Epizeugma (ep-i-zoog’-ma): Placing the verb that holds together the entire sentence (made up of multiple parts that depend upon that verb) either at the very beginning or the very ending of that sentence.
Going to the liquor store, library, and my daughter’s school play was an unusual sequence to say the least. Usually, I just went to the liquor store, bought the cheapest vodka in the universe, went home, cracked out some ice cubes, dropped them in my giant tumbler, covered them with vodka, threw in a couple of olives, and sat in my raggedy old chair and listened to rock classics on my blue tooth earbuds that I stole off somebody’s seat on the bus from Toledo. I loved Blue Oyster Cult and put “Burnin’ For You” on repeat until I passed out. My wife would wake me up when she went to pee around 3:00 a.m. She would prod me with a spatula until I woke up. Then, with my arm over her shoulder, she would lead me to bed. Once, I ended up on the front porch. It was cold, and I got a mild case of frostbite on my toes. My wife told me she couldn’t find me in my chair, so she figured I had gotten lost somewhere and she would find me “tomorrow.”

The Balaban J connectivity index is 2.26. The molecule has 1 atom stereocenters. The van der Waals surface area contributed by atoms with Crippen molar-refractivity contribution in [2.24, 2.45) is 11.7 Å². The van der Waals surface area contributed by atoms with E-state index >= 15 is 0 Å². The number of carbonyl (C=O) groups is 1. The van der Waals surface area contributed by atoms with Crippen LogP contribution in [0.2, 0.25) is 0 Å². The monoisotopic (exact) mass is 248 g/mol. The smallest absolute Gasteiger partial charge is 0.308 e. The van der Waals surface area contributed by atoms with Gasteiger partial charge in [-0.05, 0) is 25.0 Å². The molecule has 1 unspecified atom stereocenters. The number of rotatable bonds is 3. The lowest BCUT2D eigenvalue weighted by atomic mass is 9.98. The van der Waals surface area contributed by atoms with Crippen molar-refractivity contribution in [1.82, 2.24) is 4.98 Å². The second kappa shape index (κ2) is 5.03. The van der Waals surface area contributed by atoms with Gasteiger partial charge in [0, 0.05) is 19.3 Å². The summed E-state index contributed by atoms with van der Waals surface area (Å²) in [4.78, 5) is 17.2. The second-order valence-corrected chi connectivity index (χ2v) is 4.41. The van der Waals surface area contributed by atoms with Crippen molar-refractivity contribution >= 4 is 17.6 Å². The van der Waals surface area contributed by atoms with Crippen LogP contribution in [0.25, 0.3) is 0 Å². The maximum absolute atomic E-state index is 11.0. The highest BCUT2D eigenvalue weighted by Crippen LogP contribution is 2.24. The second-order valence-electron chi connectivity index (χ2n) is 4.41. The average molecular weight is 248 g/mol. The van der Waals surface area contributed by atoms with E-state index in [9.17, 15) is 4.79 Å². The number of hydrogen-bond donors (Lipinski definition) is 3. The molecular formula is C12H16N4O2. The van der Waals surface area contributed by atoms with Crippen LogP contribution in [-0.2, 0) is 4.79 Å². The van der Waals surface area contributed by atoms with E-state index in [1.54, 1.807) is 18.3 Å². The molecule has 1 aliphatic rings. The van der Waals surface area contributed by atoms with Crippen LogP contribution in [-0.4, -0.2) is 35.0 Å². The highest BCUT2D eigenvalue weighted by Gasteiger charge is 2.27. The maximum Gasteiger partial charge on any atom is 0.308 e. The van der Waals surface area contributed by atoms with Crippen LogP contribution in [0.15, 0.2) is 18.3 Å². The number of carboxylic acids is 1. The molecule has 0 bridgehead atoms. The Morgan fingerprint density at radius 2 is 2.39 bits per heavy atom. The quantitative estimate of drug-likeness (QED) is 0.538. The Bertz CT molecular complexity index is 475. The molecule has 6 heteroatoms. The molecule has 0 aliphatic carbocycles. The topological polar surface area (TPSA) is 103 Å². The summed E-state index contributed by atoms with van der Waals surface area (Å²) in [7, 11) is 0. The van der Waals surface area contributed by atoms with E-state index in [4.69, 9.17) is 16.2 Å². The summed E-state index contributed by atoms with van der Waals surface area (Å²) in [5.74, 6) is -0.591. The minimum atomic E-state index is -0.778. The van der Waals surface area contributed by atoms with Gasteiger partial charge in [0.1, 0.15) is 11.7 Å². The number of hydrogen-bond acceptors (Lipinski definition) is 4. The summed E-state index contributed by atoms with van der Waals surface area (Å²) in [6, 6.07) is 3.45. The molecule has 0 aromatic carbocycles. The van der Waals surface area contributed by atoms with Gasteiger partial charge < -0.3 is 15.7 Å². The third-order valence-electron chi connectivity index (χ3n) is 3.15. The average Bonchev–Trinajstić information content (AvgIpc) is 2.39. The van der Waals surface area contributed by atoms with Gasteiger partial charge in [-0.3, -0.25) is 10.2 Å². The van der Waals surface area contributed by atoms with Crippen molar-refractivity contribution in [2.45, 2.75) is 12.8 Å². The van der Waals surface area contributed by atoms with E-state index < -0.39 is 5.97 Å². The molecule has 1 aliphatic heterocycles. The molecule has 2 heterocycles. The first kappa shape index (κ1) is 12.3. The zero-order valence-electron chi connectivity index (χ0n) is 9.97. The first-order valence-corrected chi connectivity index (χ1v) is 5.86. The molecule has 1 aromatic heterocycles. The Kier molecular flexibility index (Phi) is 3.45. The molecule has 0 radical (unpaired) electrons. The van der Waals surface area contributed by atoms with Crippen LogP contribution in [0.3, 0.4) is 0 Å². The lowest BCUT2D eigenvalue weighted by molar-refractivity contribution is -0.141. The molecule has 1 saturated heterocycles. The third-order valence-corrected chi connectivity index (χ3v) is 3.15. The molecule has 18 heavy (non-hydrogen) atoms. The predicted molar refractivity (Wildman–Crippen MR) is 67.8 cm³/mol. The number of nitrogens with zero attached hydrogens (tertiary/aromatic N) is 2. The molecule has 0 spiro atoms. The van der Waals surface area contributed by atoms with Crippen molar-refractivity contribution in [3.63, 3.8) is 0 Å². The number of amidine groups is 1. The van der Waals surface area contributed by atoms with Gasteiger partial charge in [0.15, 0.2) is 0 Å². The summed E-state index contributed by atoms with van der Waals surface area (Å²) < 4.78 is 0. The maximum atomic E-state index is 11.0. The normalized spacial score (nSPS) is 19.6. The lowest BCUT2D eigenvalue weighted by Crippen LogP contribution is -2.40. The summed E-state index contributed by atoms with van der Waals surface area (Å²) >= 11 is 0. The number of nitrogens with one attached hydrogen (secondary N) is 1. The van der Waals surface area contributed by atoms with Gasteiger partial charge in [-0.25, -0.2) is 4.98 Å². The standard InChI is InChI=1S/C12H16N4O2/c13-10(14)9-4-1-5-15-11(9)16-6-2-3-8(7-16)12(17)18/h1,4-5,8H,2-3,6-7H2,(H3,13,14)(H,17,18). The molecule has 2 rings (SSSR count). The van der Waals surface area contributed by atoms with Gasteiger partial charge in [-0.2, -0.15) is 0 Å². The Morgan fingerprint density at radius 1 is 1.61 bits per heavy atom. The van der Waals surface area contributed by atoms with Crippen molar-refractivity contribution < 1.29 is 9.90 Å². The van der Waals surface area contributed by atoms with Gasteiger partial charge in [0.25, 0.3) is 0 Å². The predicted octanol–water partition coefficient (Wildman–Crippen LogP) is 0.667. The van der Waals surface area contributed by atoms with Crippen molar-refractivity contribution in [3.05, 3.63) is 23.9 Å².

After the frostbite incident, I decided to just stay in my chair all night. I decided to start reading books. The TV was too loud, books were a perfect solution. So, after the liquor store, I started going to the library and checking out the night’s book. I needed something short so I could finish it between waking up and passing out again. I hit on children’s books as the perfect thing to read. I started with “Little Red Riding Hood.” Without going into detail, the story scared the shit out of me. I had to have two more vodkas to get back to sleep. And the story made me think of my own daughter. She had red hair, and we called her red. That night I decided, for the sake of my daughter, to clean up my act. Now, when I go to the liquor store, it’s to get Bloody Mary Mix—I make virgin Bloody Marys—no vodka. I go to the library to get a book to read to my daughter. I love mimicking the characters in the stories—like Billy Goat Gruff.
Tonight she’s playing a nondescript role in her school play. She plays a fruit-monger with a basket of apples. She walks across the stage once yelling “Apples for sale!” That’s the sum total of her role. She thinks it is great. She’s so cute. She’s our little star.
If I hadn’t stopped drinking, I’d probably be dead. “Little Red Riding Hood” saved my life. Next, I’m going to get a job.
Definition courtesy of “Silva Rhetoricae” (rhetoric.byu.edu).
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